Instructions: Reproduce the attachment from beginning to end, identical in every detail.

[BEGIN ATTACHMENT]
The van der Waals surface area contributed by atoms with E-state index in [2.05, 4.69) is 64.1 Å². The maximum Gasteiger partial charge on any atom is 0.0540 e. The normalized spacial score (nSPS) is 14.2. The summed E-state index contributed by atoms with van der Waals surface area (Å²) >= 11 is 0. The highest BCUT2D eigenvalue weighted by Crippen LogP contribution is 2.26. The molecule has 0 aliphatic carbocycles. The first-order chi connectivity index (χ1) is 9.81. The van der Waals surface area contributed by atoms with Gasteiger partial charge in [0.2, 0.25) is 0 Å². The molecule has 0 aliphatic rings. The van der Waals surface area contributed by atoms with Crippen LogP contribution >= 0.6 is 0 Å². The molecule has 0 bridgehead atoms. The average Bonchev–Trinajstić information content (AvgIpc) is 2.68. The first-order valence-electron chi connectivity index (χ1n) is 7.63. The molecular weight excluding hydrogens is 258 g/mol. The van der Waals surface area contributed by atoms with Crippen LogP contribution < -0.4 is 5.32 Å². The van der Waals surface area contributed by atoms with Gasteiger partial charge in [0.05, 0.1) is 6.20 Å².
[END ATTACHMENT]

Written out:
The van der Waals surface area contributed by atoms with E-state index in [2.05, 4.69) is 64.1 Å². The maximum Gasteiger partial charge on any atom is 0.0540 e. The normalized spacial score (nSPS) is 14.2. The summed E-state index contributed by atoms with van der Waals surface area (Å²) >= 11 is 0. The highest BCUT2D eigenvalue weighted by Crippen LogP contribution is 2.26. The molecule has 0 aliphatic carbocycles. The first-order chi connectivity index (χ1) is 9.81. The van der Waals surface area contributed by atoms with Gasteiger partial charge in [0.2, 0.25) is 0 Å². The molecule has 0 aliphatic rings. The van der Waals surface area contributed by atoms with Crippen LogP contribution >= 0.6 is 0 Å². The molecule has 0 bridgehead atoms. The average Bonchev–Trinajstić information content (AvgIpc) is 2.68. The first-order valence-electron chi connectivity index (χ1n) is 7.63. The molecular weight excluding hydrogens is 258 g/mol. The van der Waals surface area contributed by atoms with Crippen LogP contribution < -0.4 is 5.32 Å². The van der Waals surface area contributed by atoms with Gasteiger partial charge in [0.05, 0.1) is 6.20 Å².